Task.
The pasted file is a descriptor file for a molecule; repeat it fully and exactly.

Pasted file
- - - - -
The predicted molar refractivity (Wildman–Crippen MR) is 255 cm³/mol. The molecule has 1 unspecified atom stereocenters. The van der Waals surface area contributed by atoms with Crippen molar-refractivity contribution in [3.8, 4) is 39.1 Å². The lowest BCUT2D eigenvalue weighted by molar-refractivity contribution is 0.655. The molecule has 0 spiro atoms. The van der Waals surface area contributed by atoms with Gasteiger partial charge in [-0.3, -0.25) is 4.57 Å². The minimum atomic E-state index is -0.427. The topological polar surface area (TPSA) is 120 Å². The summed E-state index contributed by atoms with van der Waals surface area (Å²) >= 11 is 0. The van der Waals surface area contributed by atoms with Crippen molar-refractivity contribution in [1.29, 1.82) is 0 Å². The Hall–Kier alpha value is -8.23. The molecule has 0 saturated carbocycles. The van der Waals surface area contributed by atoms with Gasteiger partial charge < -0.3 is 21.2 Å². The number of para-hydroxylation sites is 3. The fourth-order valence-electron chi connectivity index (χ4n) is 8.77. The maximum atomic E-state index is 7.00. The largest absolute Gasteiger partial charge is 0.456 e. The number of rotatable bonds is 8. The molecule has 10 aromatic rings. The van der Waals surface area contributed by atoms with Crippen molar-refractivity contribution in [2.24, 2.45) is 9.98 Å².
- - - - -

The predicted molar refractivity (Wildman–Crippen MR) is 255 cm³/mol. The molecule has 1 unspecified atom stereocenters. The van der Waals surface area contributed by atoms with Crippen molar-refractivity contribution in [3.8, 4) is 39.1 Å². The lowest BCUT2D eigenvalue weighted by molar-refractivity contribution is 0.655. The molecule has 0 spiro atoms. The van der Waals surface area contributed by atoms with Gasteiger partial charge in [-0.3, -0.25) is 4.57 Å². The minimum atomic E-state index is -0.427. The topological polar surface area (TPSA) is 120 Å². The summed E-state index contributed by atoms with van der Waals surface area (Å²) >= 11 is 0. The van der Waals surface area contributed by atoms with Crippen molar-refractivity contribution in [1.29, 1.82) is 0 Å². The Hall–Kier alpha value is -8.23. The molecule has 0 saturated carbocycles. The van der Waals surface area contributed by atoms with Gasteiger partial charge < -0.3 is 21.2 Å². The number of para-hydroxylation sites is 3. The fourth-order valence-electron chi connectivity index (χ4n) is 8.77. The maximum atomic E-state index is 7.00. The largest absolute Gasteiger partial charge is 0.456 e. The number of rotatable bonds is 8. The molecule has 10 aromatic rings. The van der Waals surface area contributed by atoms with Crippen molar-refractivity contribution in [2.24, 2.45) is 9.98 Å².